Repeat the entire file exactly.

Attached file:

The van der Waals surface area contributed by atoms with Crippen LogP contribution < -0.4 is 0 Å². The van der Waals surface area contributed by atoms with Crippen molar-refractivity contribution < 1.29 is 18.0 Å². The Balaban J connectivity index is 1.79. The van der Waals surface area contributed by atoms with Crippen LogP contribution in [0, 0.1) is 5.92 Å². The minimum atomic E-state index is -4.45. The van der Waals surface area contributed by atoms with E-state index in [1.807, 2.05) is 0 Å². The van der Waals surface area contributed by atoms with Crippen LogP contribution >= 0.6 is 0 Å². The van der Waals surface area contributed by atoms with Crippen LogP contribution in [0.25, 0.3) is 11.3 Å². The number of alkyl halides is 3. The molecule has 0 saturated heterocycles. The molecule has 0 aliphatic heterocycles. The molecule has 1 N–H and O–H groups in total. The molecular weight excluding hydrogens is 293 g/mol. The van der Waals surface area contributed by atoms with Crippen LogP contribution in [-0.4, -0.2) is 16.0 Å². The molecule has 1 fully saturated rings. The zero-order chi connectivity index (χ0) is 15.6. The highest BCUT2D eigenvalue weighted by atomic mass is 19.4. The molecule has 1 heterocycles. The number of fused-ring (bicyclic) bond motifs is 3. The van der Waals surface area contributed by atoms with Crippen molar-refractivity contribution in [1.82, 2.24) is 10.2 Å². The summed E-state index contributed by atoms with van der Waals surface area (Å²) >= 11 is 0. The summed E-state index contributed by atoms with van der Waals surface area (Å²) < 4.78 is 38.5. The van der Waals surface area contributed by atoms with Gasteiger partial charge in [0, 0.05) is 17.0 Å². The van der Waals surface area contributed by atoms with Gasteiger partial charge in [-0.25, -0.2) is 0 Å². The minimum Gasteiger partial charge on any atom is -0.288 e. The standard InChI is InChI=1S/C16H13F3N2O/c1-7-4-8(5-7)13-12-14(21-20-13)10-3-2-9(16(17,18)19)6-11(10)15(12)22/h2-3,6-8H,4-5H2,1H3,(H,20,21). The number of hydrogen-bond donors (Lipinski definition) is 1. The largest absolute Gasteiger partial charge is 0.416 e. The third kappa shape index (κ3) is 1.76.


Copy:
The van der Waals surface area contributed by atoms with Crippen LogP contribution < -0.4 is 0 Å². The van der Waals surface area contributed by atoms with Crippen molar-refractivity contribution < 1.29 is 18.0 Å². The Balaban J connectivity index is 1.79. The van der Waals surface area contributed by atoms with Crippen LogP contribution in [0, 0.1) is 5.92 Å². The minimum atomic E-state index is -4.45. The van der Waals surface area contributed by atoms with E-state index in [1.807, 2.05) is 0 Å². The van der Waals surface area contributed by atoms with Crippen LogP contribution >= 0.6 is 0 Å². The van der Waals surface area contributed by atoms with Crippen LogP contribution in [0.25, 0.3) is 11.3 Å². The number of alkyl halides is 3. The molecule has 0 saturated heterocycles. The molecule has 0 aliphatic heterocycles. The molecule has 1 N–H and O–H groups in total. The molecular weight excluding hydrogens is 293 g/mol. The van der Waals surface area contributed by atoms with Crippen LogP contribution in [-0.4, -0.2) is 16.0 Å². The molecule has 1 fully saturated rings. The zero-order chi connectivity index (χ0) is 15.6. The highest BCUT2D eigenvalue weighted by atomic mass is 19.4. The molecule has 1 heterocycles. The number of fused-ring (bicyclic) bond motifs is 3. The van der Waals surface area contributed by atoms with Crippen molar-refractivity contribution in [1.82, 2.24) is 10.2 Å². The summed E-state index contributed by atoms with van der Waals surface area (Å²) >= 11 is 0. The summed E-state index contributed by atoms with van der Waals surface area (Å²) < 4.78 is 38.5. The van der Waals surface area contributed by atoms with Gasteiger partial charge in [0, 0.05) is 17.0 Å². The van der Waals surface area contributed by atoms with Gasteiger partial charge in [-0.25, -0.2) is 0 Å². The minimum Gasteiger partial charge on any atom is -0.288 e. The standard InChI is InChI=1S/C16H13F3N2O/c1-7-4-8(5-7)13-12-14(21-20-13)10-3-2-9(16(17,18)19)6-11(10)15(12)22/h2-3,6-8H,4-5H2,1H3,(H,20,21). The number of hydrogen-bond donors (Lipinski definition) is 1. The largest absolute Gasteiger partial charge is 0.416 e. The third kappa shape index (κ3) is 1.76.